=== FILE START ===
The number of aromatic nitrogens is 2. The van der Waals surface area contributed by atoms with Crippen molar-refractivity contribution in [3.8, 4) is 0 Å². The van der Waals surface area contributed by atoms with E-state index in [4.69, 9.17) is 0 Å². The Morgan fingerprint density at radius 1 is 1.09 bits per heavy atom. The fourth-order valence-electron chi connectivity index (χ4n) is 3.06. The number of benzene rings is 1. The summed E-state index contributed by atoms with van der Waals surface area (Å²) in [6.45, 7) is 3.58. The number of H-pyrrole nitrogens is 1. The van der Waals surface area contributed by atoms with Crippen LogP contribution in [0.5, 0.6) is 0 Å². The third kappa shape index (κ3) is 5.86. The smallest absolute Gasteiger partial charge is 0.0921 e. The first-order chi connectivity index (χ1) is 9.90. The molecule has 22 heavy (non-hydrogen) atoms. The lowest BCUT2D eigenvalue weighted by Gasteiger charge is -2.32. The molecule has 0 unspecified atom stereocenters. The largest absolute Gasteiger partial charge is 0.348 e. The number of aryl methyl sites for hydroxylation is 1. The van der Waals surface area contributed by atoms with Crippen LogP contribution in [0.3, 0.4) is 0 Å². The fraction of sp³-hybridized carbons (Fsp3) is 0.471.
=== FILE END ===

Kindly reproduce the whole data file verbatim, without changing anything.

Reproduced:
The number of aromatic nitrogens is 2. The van der Waals surface area contributed by atoms with Crippen molar-refractivity contribution in [3.8, 4) is 0 Å². The van der Waals surface area contributed by atoms with E-state index in [4.69, 9.17) is 0 Å². The Morgan fingerprint density at radius 1 is 1.09 bits per heavy atom. The fourth-order valence-electron chi connectivity index (χ4n) is 3.06. The number of benzene rings is 1. The summed E-state index contributed by atoms with van der Waals surface area (Å²) in [6.45, 7) is 3.58. The number of H-pyrrole nitrogens is 1. The van der Waals surface area contributed by atoms with Crippen LogP contribution in [0.5, 0.6) is 0 Å². The third kappa shape index (κ3) is 5.86. The smallest absolute Gasteiger partial charge is 0.0921 e. The first-order chi connectivity index (χ1) is 9.90. The molecule has 22 heavy (non-hydrogen) atoms. The lowest BCUT2D eigenvalue weighted by Gasteiger charge is -2.32. The molecule has 0 unspecified atom stereocenters. The largest absolute Gasteiger partial charge is 0.348 e. The number of aryl methyl sites for hydroxylation is 1. The van der Waals surface area contributed by atoms with Crippen LogP contribution in [0.3, 0.4) is 0 Å². The fraction of sp³-hybridized carbons (Fsp3) is 0.471.